I just gave the keynote address at a conference for high school administrators and teachers of career academies and vocational schools on Long Island, New York. It’s one I particularly enjoyed because I have been an enthusiastic advocate for technical and career schools for many years as they quickly and affordably prepare students for careers that command a living wage.

Most people are surprised that the National Center for Educational Statistics estimates that salaries for trade school graduates aren’t that much of a drop-off compared to a four-year degree. They also seem to be much more in demand than many traditional college degrees.

Technical and trade school jobs have a median annual salary of $35,720, though this figure varies heavily based on the particular industry and the experience level of the worker. The estimated salary for bachelor’s degree holders is roughly $46,900, amounting to an annual difference of $11,180.

However, because trade school only takes an average of two years to complete versus four, that amounts to an additional two years of income for the trade school graduate, or $71,440. Factor in another $70,000 in costs for the many students who take an extra year to graduate from college, and trade school grads can be over $140,000 ahead when they enter the workforce, making up for over 12 years of difference in income.

Part of my support for trade schools stems from my experience as a manufacturer and exporter who competes daily against the Europeans, Japanese, Chinese and Koreans; I can tell you they are laser focused on bringing these good-paying technical and manufacturing jobs to their countries.

For instance, these countries have developed clear alliances between government-business-educational institutions that produce the skills needed in engineering, product design and manufacturing. There is a strong emphasis on vocational and technical training.

We have 102 million able-bodied Americans out-of-work and the Labor Force participation is the lowest it’s been since 1977.

As an example, in Germany there is a culture that promotes and supports apprenticeships to pass along artisan skills such as tool and die making. A Wall Street Journal report found that due to Germany’s aggressive promotion of vocational schools and skills training, the German unemployment rate for young people is below 8 percent.

German companies underwrite apprenticeship programs that allow students to gain on-the-job training three to four days a week. The rest of the time they attend vocational schools, where their skills are strengthened even further. That’s a smart approach to job creation.

It’s time to take a page from the German playbook, considering that 1 in 4 Americans aged 24-54 aren’t working. For our teenagers the situation is much worse. But the irony is that while so many of our young people are unemployed, the Labor Department estimated in June 2014 there were 281,000 manufacturing job openings; but only 248,000 were filled. That’s more than 30,000 good paying jobs that went unfilled.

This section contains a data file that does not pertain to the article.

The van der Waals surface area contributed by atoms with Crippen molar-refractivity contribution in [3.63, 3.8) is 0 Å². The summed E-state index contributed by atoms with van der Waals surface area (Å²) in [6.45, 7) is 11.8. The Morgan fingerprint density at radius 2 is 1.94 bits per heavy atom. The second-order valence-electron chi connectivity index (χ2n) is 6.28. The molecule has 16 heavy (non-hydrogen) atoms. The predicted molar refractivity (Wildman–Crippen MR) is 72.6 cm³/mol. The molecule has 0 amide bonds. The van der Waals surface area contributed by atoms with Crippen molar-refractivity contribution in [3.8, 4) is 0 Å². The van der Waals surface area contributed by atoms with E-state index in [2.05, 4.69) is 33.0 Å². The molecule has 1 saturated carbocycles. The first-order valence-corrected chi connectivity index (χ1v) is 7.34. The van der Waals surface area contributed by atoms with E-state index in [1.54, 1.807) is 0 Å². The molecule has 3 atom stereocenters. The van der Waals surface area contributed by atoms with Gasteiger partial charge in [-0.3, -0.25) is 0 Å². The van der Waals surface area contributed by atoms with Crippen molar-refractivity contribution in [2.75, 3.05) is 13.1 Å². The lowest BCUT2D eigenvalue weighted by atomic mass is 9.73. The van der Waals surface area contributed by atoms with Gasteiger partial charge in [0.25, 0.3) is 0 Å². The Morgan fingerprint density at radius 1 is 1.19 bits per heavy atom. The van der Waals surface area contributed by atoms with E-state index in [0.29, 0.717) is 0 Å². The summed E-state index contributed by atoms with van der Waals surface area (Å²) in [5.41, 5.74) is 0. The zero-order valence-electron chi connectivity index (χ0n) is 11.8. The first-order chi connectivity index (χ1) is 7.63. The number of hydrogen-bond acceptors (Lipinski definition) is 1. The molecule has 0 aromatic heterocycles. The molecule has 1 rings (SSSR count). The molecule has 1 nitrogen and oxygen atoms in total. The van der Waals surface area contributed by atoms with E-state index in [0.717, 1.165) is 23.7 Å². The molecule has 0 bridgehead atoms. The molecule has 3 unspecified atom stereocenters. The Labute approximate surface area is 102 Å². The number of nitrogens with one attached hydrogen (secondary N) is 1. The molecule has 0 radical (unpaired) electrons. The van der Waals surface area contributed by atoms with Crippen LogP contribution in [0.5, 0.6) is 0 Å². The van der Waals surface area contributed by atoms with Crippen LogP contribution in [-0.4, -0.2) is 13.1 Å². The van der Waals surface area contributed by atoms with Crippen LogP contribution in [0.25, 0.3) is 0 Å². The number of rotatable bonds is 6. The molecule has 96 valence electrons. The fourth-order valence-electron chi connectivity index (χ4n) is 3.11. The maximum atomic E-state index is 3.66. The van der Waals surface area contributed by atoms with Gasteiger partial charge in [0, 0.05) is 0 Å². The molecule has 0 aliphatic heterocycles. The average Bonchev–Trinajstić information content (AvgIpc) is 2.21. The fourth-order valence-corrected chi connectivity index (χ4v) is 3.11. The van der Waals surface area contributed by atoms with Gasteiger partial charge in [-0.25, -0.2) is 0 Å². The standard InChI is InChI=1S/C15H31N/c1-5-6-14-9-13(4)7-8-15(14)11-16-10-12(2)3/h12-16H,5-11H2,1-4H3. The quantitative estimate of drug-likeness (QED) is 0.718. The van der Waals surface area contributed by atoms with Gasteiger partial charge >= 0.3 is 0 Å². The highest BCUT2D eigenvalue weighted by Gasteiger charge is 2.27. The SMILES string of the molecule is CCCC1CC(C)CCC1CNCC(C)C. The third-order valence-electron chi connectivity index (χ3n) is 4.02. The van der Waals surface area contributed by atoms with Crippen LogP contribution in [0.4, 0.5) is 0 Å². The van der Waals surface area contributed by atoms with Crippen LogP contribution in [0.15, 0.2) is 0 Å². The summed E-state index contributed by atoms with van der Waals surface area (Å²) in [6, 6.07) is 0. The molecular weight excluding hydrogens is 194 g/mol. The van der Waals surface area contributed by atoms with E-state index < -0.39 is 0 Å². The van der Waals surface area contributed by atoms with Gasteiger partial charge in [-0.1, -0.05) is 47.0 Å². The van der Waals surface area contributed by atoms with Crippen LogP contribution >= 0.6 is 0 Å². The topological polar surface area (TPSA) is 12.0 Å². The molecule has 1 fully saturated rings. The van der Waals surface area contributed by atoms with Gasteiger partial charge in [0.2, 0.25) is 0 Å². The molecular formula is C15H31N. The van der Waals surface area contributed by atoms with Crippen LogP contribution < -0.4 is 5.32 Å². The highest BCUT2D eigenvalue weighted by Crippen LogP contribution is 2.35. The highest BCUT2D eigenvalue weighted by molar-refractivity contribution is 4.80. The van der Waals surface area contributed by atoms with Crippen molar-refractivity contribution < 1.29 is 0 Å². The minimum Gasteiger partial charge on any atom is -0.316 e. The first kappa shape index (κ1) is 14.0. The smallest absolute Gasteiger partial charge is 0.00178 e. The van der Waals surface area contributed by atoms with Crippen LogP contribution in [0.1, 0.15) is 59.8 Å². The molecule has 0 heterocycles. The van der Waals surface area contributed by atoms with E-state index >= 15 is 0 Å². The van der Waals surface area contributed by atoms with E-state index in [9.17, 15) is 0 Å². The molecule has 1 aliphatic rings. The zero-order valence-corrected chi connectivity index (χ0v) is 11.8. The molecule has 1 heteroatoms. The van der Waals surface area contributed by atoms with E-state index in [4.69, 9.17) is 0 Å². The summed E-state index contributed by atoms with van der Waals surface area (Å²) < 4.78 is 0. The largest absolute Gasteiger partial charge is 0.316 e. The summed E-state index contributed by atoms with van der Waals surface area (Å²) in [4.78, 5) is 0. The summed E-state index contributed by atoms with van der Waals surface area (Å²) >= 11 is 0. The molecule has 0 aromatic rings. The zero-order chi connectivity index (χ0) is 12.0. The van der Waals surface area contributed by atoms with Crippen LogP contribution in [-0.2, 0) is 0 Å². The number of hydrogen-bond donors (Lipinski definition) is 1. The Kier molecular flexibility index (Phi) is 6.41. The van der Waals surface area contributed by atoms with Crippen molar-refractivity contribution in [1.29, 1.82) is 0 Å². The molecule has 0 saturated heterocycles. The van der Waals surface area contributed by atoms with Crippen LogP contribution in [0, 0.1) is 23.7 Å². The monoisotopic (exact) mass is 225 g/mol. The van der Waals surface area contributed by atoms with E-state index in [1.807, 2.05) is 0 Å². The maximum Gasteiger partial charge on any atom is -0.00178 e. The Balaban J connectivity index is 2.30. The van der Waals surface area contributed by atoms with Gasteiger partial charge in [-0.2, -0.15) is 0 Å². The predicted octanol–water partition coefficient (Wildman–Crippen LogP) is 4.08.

So what hope can we offer today’s students? There are some 29 million non-degree jobs for career and technical training students that pay middle-class wages (between $35,000 and $75,000 annually). Nearly 40 percent pay more than $50,000 a year, according to the new study released jointly by the Georgetown University Center on Education and the Workforce and Civic Enterprises.

Some students are starting to pay attention. More than 15 million secondary and postsecondary students are pursuing career and technical education, according to the U.S. Department of Education.

In The Spotlight

The even better news is that employers are also starting to pay attention. A January 2015 survey by Hart Research Associates found that employers say that when hiring, they place the greatest value on demonstrated proficiency in skills and knowledge that cut across many areas.

The learning outcomes they rate as most important include written and oral communication skills, teamwork skills, ethical decision-making, critical thinking, and the ability to apply knowledge in real-world settings. Indeed, most employers say that these cross-cutting skills are more important to an individual’s success at their company than his or her undergraduate major.

What this says is that the United States has missed the boat on job creation. Good jobs require good workers.

Instead of throwing money after ill-advised stimulus programs, it’s time to invest in our workforce. It’s time to give our young people the skills they need to be successful.

At a time when our entitlements are blowing up, we have 102 million able-bodied Americans out-of-work and the Labor Force participation is the lowest it’s been since 1977, something is obviously very wrong. Let’s not blame the unemployed. Let’s blame the all of us for not giving them the skills they need to compete in the global market.

I don’t say this to depress you but to point out this is a major opportunity for increased productivity. Imagine if they had the necessary skills, what that would mean to themselves, communities and our country.

There’s nothing wrong with exploring traditional colleges and universities. But our young people should spend equal time thinking about career training. It’s a pathway to good paying jobs and a more secure future. America must believe itself again and it starts with giving job opportunities to our most important citizens: our young workers.

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Neal Asbury
About The Author Neal Asbury [Full Bio]
Neal Asbury, chief executive of The Legacy Companies, has published over 200 articles on global trade issues, writes for Newsmax, and is the author of Conscientious Equity. He frequently appears on cable news programs and hosts the nationally syndicated talk radio show Made In America.




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